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Tougher stance on gang activity

The Brooklyn Paper
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With gang activity on the increase in Coney Island, the lawmaker representing the area is looking to put more teeth in prosecuting crime related to it.

Under a bill recently introduced in the City Council by Domenic Recchia, any gang member caught soliciting someone else to commit a crime will be subject to Class A misdemeanor charges carrying up to a year in jail.

A Recchia staff person said it is the stiffest penalty allowed through city legislation. Making it a felony would take state legislation.

The bill comes just a few weeks after a horrific shooting in the Bronx, in which gang members allegedly recruited a 16-year-old to shoot somebody, resulting in a 15-year-old bystander being shot in the head.

“According to news reports, the young men involved in the shooting gave the gun to the youngest member in their group %u2013 the only one without a criminal record,” said Recchia, who is an attorney.

“The young man who fired the bullet should be punished, but the gang members who gave him the gun and encouraged him to pull the trigger are also responsible,” he added.

Recchia’s proposed legislation also comes after police recently said there are about 250 gang members within the confines of the 60th Precinct including Coney Island and Brighton Beach.

Police said that on the western end of Coney Island, which has seen a rash of murders this year, the gang is predominantly the Bloods.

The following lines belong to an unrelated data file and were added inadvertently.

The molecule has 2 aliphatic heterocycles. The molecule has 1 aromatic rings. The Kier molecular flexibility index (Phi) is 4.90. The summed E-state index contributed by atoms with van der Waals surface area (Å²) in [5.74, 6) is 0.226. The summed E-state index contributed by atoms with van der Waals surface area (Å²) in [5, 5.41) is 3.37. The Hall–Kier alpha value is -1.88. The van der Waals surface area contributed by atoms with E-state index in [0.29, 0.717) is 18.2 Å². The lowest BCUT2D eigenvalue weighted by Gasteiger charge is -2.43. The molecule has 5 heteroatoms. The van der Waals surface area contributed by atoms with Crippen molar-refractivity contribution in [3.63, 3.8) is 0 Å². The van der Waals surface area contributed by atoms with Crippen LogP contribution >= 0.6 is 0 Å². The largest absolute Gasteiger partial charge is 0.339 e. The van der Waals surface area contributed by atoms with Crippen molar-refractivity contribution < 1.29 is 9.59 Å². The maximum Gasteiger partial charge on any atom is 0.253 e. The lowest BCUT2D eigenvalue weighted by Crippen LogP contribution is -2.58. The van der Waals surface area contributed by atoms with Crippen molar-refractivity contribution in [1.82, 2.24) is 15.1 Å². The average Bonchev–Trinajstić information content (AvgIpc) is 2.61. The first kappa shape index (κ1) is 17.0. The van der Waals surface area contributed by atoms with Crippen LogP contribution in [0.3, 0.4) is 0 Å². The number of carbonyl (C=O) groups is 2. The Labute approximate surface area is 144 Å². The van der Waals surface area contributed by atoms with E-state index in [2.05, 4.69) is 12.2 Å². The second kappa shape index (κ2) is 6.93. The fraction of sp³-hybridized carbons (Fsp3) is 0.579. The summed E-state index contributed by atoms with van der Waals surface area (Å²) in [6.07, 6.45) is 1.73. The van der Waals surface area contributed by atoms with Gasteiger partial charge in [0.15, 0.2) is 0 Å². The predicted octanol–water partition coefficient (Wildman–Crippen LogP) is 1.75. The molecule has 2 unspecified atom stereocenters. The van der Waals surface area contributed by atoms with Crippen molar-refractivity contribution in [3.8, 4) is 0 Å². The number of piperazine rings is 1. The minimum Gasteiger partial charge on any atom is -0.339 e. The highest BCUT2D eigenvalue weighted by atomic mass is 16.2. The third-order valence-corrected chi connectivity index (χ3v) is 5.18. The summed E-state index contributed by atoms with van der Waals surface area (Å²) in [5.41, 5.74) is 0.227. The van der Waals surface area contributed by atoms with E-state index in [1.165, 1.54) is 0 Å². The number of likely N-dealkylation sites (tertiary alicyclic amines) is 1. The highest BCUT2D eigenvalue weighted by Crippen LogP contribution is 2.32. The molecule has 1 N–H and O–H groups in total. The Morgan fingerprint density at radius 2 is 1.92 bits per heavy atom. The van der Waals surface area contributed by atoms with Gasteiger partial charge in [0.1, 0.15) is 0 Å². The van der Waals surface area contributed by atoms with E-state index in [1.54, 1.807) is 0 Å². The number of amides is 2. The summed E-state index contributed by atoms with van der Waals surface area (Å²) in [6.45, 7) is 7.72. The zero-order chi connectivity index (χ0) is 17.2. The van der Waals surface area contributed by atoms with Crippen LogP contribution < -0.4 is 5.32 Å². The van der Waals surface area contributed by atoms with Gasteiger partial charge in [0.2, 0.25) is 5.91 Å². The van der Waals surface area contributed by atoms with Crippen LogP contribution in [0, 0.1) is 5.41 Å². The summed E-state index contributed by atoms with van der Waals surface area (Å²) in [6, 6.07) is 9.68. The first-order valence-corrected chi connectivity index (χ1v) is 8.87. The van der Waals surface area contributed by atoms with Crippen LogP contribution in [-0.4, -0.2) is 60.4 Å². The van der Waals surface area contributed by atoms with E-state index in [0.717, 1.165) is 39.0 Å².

Several Mexican gangs operate in Brighton Beach, along Stillwell Avenue, West 15th Street, West 17th Street and as far west as West 20th Street, police said.

Recchia said peer pressure can be a powerful and dangerous instigator, and he is hoping the proposed law may deter gang recruitment.

“Countless parents have told me their children are being pressured by gang members, and they don’t know what to do.Gang violence remains a problem in my Coney Island district,” said Recchia.

Police reaction in Patrol Borough Brooklyn South appeared to be favorable toward the strengthening on anti-gang laws.

“Gang initiations are criminal and some involve very serious crimes like doing a shooting or armed robbery and they (gang members) should be held accountable as well as someone committing the crime,” said one high-placed police source.

“And if you join a gang it’s really hard to get out of it so their is an intimidation factor as well,” the source added.

Dep. Inspector Corey Pegues, the commanding officer of the 67th Precinct covering East Flatbush, said he is for any tools that can strengthen laws against violent crime.

“In my command we have serious gang issues. It’s just a matter of time that what happened in the Bronx might come to the 6-7,” said Pegues, adding that almost all criminality stems from copycat crime.

Updated 11:48 am, January 16, 2019
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